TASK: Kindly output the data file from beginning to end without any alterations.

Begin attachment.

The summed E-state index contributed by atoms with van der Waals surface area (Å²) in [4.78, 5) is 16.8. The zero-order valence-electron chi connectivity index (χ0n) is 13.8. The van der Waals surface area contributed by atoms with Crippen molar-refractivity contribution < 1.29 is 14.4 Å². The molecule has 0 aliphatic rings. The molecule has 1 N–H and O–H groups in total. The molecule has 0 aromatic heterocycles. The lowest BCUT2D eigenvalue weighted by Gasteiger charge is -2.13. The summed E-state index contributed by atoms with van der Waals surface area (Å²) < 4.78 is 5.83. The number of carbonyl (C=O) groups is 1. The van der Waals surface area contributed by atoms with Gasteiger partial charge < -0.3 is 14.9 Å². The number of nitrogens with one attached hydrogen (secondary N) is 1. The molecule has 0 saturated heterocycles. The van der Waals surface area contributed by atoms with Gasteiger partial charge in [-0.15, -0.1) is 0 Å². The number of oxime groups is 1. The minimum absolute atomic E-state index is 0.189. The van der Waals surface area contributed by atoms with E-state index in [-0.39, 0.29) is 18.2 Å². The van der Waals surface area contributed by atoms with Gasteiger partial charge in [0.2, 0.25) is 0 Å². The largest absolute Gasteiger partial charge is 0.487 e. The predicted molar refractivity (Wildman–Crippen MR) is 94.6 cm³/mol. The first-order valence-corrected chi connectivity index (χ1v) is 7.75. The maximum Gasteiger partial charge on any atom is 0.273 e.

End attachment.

The summed E-state index contributed by atoms with van der Waals surface area (Å²) in [4.78, 5) is 16.8. The zero-order valence-electron chi connectivity index (χ0n) is 13.8. The van der Waals surface area contributed by atoms with Crippen molar-refractivity contribution < 1.29 is 14.4 Å². The molecule has 0 aliphatic rings. The molecule has 1 N–H and O–H groups in total. The molecule has 0 aromatic heterocycles. The lowest BCUT2D eigenvalue weighted by Gasteiger charge is -2.13. The summed E-state index contributed by atoms with van der Waals surface area (Å²) < 4.78 is 5.83. The number of carbonyl (C=O) groups is 1. The van der Waals surface area contributed by atoms with Gasteiger partial charge < -0.3 is 14.9 Å². The number of nitrogens with one attached hydrogen (secondary N) is 1. The molecule has 0 saturated heterocycles. The van der Waals surface area contributed by atoms with Gasteiger partial charge in [-0.15, -0.1) is 0 Å². The number of oxime groups is 1. The minimum absolute atomic E-state index is 0.189. The van der Waals surface area contributed by atoms with E-state index in [-0.39, 0.29) is 18.2 Å². The van der Waals surface area contributed by atoms with Gasteiger partial charge in [0.2, 0.25) is 0 Å². The largest absolute Gasteiger partial charge is 0.487 e. The predicted molar refractivity (Wildman–Crippen MR) is 94.6 cm³/mol. The first-order valence-corrected chi connectivity index (χ1v) is 7.75. The maximum Gasteiger partial charge on any atom is 0.273 e.